The government of Mpumalanga is going ahead with the construction of two vanity projects – a centre to train future athletes and a cultural hub – and, at R10.2 billion, they cost one-third of the entire provincial budget.
The R5.3 billion High Altitude Training Centre in Emakhazeni (Belfast) has been billed as a world-class sporting facility where future sports champions will be trained.
When completed, the province hopes that the sports training centre will produce the next Bafana Bafana stars, swimming and running competition medallists, as well as rugby and cricket champions. The centre also boasts facilities to train those interested in other sporting codes such as judo, karate, kayaking, cycling, boxing, wrestling and gymnastics.
At 2 100m above sea level, the Emakhazeni area was chosen because of its altitude, which is conducive tosports training.
Over the past few years, the nearby tourist town of Dullstroom has attracted top athletes such as Dutch ice-skater Bart Veldkamp, Danish long-distance runner Carsten Jørgensen, the Dutch women’s cycling team, the Finnish national athletics team and Norwegian cyclists.
The adjacent cultural hub, which is costing the province R4.9 billion, is being built to train those interested in film, television and video production.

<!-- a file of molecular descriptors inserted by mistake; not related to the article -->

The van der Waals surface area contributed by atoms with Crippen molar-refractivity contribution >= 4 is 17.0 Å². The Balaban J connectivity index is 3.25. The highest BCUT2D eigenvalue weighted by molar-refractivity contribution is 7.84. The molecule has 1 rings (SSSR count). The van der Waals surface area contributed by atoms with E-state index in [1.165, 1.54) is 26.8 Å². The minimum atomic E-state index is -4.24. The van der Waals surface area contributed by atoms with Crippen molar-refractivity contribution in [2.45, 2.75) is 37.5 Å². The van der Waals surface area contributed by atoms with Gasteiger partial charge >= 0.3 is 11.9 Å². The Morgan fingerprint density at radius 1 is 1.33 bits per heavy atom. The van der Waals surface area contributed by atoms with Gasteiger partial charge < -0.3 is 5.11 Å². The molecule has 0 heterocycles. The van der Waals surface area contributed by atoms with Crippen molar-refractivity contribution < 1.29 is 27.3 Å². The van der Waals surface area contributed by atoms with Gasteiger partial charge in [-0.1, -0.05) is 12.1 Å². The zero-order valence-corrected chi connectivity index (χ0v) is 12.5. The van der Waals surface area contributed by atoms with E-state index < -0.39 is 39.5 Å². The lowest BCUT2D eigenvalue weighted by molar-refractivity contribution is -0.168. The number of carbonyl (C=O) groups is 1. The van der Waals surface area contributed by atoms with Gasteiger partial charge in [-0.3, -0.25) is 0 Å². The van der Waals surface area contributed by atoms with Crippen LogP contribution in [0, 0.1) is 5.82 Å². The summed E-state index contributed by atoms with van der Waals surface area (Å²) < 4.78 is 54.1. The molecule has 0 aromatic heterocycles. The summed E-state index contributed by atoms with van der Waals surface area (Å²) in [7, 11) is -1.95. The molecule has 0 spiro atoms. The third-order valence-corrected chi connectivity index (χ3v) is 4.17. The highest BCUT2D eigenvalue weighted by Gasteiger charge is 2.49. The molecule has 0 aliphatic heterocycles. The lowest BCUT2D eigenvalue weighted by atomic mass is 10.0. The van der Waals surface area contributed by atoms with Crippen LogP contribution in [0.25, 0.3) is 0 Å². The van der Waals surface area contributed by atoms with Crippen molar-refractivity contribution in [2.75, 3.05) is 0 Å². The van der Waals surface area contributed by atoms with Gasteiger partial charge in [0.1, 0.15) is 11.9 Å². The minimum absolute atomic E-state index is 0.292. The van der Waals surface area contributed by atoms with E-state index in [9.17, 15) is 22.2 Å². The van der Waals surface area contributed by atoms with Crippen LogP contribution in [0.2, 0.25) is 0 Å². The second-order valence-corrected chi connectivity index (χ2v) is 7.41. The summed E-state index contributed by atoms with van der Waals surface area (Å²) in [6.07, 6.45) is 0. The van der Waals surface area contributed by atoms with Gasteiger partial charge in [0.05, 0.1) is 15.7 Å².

The Mpumalanga government has already spent R172 million on the two projects, but there’s little hope that they will be finished because of the high price tag.
Money has been spent on purchasing land, on consultants, civil engineering services, impact assessment studies and quantity surveying.
Realising the steep costs associated with such a grand project, the province has been trying to court private investors to bail it out financially, but no one has yet come on board.
Premier David Mabuza had initially sought the assistance of the Portuguese government, but they pulled out when the county’s economy hit a crisis.
Both projects are the responsibility of the department of culture, sport and recreation, but its 2015/16 budget is a mere R459 million.
This means the project is valued at 20 times the department’s annual budget, and costs one-third of the provincial government’s entire R31.3 billion budget.
DA legislature member Anthony Benadie said the R172 million already spent on the project could have been channelled towards service delivery.
“With Mpumalanga desperately in need of basic services such as water and decent sanitation, it is concerning that so much money is spent on projects that may never benefit our communities and which are clearly not direct service-delivery projects,” Benadie said.
Mpumalanga culture, sport and recreation department spokesperson Sibongile Nkosi referred questions to the department of public works, which manages all government construction projects.
But public works spokesperson David Nkambule did not respond to written questions about the issue